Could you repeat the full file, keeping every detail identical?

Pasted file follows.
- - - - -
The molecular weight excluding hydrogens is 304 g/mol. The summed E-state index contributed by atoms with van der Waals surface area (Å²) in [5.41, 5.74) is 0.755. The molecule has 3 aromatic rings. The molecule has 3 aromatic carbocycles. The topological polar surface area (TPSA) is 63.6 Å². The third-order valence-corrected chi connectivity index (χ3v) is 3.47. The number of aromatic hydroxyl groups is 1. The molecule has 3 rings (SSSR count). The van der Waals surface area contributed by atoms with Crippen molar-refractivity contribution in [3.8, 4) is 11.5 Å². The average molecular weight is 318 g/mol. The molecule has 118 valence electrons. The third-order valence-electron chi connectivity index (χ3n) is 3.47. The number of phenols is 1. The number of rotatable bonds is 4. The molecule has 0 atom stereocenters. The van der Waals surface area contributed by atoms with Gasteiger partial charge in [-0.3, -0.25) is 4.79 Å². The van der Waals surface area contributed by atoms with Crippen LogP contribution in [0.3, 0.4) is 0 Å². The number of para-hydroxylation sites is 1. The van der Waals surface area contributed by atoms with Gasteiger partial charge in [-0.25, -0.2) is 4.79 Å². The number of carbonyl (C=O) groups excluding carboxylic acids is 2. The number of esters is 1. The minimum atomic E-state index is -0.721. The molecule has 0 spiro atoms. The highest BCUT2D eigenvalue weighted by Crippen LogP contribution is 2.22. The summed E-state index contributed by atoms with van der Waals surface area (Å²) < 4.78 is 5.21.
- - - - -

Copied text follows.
The molecular weight excluding hydrogens is 304 g/mol. The summed E-state index contributed by atoms with van der Waals surface area (Å²) in [5.41, 5.74) is 0.755. The molecule has 3 aromatic rings. The molecule has 3 aromatic carbocycles. The topological polar surface area (TPSA) is 63.6 Å². The third-order valence-corrected chi connectivity index (χ3v) is 3.47. The number of aromatic hydroxyl groups is 1. The molecule has 3 rings (SSSR count). The van der Waals surface area contributed by atoms with Crippen molar-refractivity contribution in [3.8, 4) is 11.5 Å². The average molecular weight is 318 g/mol. The molecule has 118 valence electrons. The third-order valence-electron chi connectivity index (χ3n) is 3.47. The number of phenols is 1. The number of rotatable bonds is 4. The molecule has 0 atom stereocenters. The van der Waals surface area contributed by atoms with Gasteiger partial charge in [-0.3, -0.25) is 4.79 Å². The van der Waals surface area contributed by atoms with Crippen LogP contribution in [0.3, 0.4) is 0 Å². The number of para-hydroxylation sites is 1. The van der Waals surface area contributed by atoms with Gasteiger partial charge in [-0.25, -0.2) is 4.79 Å². The number of carbonyl (C=O) groups excluding carboxylic acids is 2. The number of esters is 1. The minimum atomic E-state index is -0.721. The molecule has 0 spiro atoms. The highest BCUT2D eigenvalue weighted by Crippen LogP contribution is 2.22. The summed E-state index contributed by atoms with van der Waals surface area (Å²) < 4.78 is 5.21.